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The Food Safety Risk of Organic versus Conventional

The stated principles of organic agriculture are “health, ecology, fairness, and care,” but if you ask people why they buy organic, the strongest predictor is concern for their own health. People appear to spend more for organic foods for selfish reasons, rather than altruistic motives. Although organic foods may not have more nutrients per dollar (see my video Are Organic Foods More Nutritious?), consumption of organic foods may reduce exposure to pesticide residues and antibiotic-resistant bacteria.

Food safety-wise, researchers found no difference in the risk for contamination with food poisoning bacteria in general. Both organic and conventional animal products have been found to be commonly contaminated with Salmonella and Campylobacter, for example. Most chicken samples (organic and inorganic), were found to be contaminated with Campylobacter, and about a third with Salmonella, but the risk of exposure to multidrug-resistant bacteria was lower with the organic meat. They both may carry the same risk of making us sick, but food poisoning from organic meat may be easier for doctors to treat.

What about the pesticides? There is a large body of evidence on the relation between exposure to pesticides and elevated rate of chronic diseases such as different types of cancers, diabetes, neurodegenerative disorders like Parkinson’s, Alzheimer’s, and ALS, as well as birth defects and reproductive disorders—but these studies were largely on people who live or work around pesticides.

Take Salinas Valley California, for example, where they spray a half million pounds of the stuff. Daring to be pregnant in an agricultural community like that may impair childhood brain development, such that pregnant women with the highest levels running through their bodies (as measured in their urine) gave birth to children with an average deficit of about seven IQ points. Twenty-six out of 27 studies showed negative effects of pesticides on brain development in children. These included attention problems, developmental disorders, and short-term memory difficulties.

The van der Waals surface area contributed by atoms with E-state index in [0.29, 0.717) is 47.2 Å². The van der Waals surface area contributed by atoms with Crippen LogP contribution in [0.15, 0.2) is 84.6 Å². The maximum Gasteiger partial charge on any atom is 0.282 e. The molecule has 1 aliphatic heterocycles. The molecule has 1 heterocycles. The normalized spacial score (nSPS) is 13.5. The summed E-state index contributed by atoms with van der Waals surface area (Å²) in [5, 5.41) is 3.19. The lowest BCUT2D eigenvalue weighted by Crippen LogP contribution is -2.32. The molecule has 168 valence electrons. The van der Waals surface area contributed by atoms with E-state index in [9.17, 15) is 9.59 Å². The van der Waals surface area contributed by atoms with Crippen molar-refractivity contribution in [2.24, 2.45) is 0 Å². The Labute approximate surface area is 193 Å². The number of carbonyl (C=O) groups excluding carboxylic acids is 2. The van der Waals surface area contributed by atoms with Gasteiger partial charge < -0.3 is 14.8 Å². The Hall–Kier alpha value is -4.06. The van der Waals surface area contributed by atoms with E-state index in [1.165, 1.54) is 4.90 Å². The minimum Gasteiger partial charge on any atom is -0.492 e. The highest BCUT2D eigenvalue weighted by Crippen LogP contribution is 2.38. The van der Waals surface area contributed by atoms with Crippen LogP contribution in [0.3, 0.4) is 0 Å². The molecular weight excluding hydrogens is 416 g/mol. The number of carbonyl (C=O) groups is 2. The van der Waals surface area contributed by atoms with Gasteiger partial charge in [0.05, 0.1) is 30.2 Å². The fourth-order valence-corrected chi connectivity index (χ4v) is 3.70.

Even in urban areas, if you compare kids born with higher levels of a common insecticide in their umbilical cord blood, those who were exposed to higher levels are born with brain anomalies. And these were city kids; so, presumably this was from residential pesticide use.

Using insecticides inside your house may also be a contributing risk factor for childhood leukemia. Pregnant farmworkers may be doubling the odds of their child getting leukemia and increase their risk of getting a brain tumor. This has led to authorities advocating that awareness of the potentially negative health outcome for children be increased among populations occupationally exposed to pesticides, though I don’t imagine most farmworkers have much of a choice.

Conventional produce may be bad for the pregnant women who pick them, but what about our own family when we eat them?

Just because we spray pesticides on our food in the fields doesn’t necessarily mean it ends up in our bodies when we eat it, or at least we didn’t know that until a study was published in 2006. Researchers measured the levels of two pesticides running through children’s bodies by measuring specific pesticide breakdown products in their urine. In my video, Are Organic Foods Safer?, you can see the levels of pesticides flowing through the bodies of three to 11-year-olds during a few days on a conventional diet. The kids then went on an organic diet for five days and then back to the conventional diet. As you can see, eating organic provides a dramatic and immediate protective effect against exposures to pesticides commonly used in agricultural production. The study was subsequently extended. It’s clear by looking at the subsequent graph in the video when the kids were eating organic versus conventional. What about adults, though? We didn’t know… until now.

Thirteen men and women consumed a diet of at least 80% organic or conventional food for seven days and then switched. No surprise, during the mostly organic week, pesticide exposure was significantly reduced by a nearly 90% drop.

If it can be concluded that consumption of organic foods provides protection against pesticides, does that also mean protection against disease? We don’t know. The studies just haven’t been done. Nevertheless, in the meantime, the consumption of organic food provides a logical precautionary approach.

For more on organic foods:

For more on the infectious disease implications of organic versus conventional, see Superbugs in Conventional vs. Organic Chicken. Organic produce may be safer too. See Norovirus Food Poisoning from Pesticides. Organic eggs may also have lower Salmonella risk, which is an egg-borne epidemic every year in the US. See my video Who Says Eggs Aren’t Healthy or Safe?